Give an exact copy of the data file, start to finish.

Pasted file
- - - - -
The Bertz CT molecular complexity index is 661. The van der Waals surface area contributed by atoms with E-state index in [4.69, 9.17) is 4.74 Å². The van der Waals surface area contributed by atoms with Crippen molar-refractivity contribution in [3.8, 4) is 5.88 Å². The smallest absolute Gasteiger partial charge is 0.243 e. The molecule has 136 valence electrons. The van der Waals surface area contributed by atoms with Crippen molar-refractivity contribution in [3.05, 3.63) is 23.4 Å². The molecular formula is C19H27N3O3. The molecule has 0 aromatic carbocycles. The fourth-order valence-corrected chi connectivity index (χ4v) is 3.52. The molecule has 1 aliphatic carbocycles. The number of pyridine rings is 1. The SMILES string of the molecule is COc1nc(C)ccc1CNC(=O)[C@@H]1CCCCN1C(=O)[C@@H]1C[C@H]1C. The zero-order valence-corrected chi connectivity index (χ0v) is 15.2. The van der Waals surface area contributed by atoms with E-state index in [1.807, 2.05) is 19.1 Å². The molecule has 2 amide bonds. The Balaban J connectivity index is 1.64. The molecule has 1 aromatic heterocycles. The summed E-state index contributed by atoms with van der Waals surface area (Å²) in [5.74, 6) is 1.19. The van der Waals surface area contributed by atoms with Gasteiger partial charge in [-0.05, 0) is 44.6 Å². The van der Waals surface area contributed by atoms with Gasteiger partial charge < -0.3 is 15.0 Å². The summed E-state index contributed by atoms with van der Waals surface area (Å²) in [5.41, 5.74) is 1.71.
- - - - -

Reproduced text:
The Bertz CT molecular complexity index is 661. The van der Waals surface area contributed by atoms with E-state index in [4.69, 9.17) is 4.74 Å². The van der Waals surface area contributed by atoms with Crippen molar-refractivity contribution in [3.8, 4) is 5.88 Å². The smallest absolute Gasteiger partial charge is 0.243 e. The molecule has 136 valence electrons. The van der Waals surface area contributed by atoms with Crippen molar-refractivity contribution in [3.05, 3.63) is 23.4 Å². The molecular formula is C19H27N3O3. The molecule has 0 aromatic carbocycles. The fourth-order valence-corrected chi connectivity index (χ4v) is 3.52. The molecule has 1 aliphatic carbocycles. The number of pyridine rings is 1. The SMILES string of the molecule is COc1nc(C)ccc1CNC(=O)[C@@H]1CCCCN1C(=O)[C@@H]1C[C@H]1C. The zero-order valence-corrected chi connectivity index (χ0v) is 15.2. The van der Waals surface area contributed by atoms with E-state index in [1.807, 2.05) is 19.1 Å². The molecule has 2 amide bonds. The Balaban J connectivity index is 1.64. The molecule has 1 aromatic heterocycles. The summed E-state index contributed by atoms with van der Waals surface area (Å²) in [5.74, 6) is 1.19. The van der Waals surface area contributed by atoms with Gasteiger partial charge in [-0.05, 0) is 44.6 Å². The van der Waals surface area contributed by atoms with Gasteiger partial charge < -0.3 is 15.0 Å². The summed E-state index contributed by atoms with van der Waals surface area (Å²) in [5.41, 5.74) is 1.71.